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Depression among Puerto Ricans in New York City: the Hispanic Health and Nutrition Examination Survey.

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  • 1National Center for Injury Prevention and Control, Centers for Disease Control, Atlanta, GA 30333, USA.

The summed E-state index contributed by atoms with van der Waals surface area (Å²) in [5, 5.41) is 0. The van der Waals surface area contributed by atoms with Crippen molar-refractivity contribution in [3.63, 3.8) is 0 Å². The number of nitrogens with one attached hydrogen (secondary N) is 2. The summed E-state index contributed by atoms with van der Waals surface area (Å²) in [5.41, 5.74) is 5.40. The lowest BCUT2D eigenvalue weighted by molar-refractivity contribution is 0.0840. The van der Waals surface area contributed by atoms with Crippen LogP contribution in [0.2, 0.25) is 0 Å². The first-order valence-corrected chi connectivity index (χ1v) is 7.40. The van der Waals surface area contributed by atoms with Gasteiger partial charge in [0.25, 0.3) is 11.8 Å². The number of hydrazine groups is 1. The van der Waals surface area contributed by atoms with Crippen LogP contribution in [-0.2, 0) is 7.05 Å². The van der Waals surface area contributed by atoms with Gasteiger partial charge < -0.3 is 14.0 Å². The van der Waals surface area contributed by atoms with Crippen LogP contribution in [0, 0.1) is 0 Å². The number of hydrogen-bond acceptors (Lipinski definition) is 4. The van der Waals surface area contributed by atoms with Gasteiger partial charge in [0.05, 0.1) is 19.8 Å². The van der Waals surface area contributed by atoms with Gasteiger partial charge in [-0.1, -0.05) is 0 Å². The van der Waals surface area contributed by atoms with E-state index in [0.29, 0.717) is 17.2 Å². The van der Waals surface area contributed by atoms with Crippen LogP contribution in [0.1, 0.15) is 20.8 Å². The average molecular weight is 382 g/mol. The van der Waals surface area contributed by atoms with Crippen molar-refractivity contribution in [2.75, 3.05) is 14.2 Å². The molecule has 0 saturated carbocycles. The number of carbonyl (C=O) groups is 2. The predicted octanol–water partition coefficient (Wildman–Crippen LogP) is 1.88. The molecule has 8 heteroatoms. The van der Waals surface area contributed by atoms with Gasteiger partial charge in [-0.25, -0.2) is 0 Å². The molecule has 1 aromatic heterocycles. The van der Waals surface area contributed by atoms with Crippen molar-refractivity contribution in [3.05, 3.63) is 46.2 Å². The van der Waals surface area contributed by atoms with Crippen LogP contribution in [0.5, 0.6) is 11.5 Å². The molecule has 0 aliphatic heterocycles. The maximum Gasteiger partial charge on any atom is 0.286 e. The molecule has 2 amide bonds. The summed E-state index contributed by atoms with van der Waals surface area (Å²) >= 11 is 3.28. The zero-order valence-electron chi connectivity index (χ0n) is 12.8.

This study was conducted to analyze determinants of depression among Puerto Ricans by replicating and expanding earlier studies of depression among Cuban Americans and Mexican Americans. Data from the Hispanic Health and Nutrition Examination Survey, 1982-1984, were employed to examine depression and associated characteristics among Puerto Ricans. We utilized descriptive and multivariate statistics to examine the Center for Epidemiologic Studies Depression Scale (CES-D)-assessed depressive symptomatology and the DSM-III/DIS specification of major depression. The findings indicated that CES-D-assessed depressive symptomatology among Puerto Ricans was associated with female gender, disrupted marital status, poor health, and lower socioeconomic status as indicated by low education, low household income, age, and unemployment. For both 6-month and 1-month DIS major depression, age, disrupted marital status, and income of less than $5,000 were significant risk factors. For 6-month DIS major depression, never married persons had a higher risk for depression. For 1-month diagnoses, writing Spanish better than English was associated with lower risk. In general, our findings for Puerto Ricans were similar to studies of depression among other Hispanic groups. We remained unable to explain the relatively extreme levels of depression among Puerto Ricans in New York, though several probable explanations are elaborated. We emphasized the general need to expand the range of research designs and current risk models in epidemiology in an effort to capture the complexity of psychosocial and cultural processes relevant to psychological distress.

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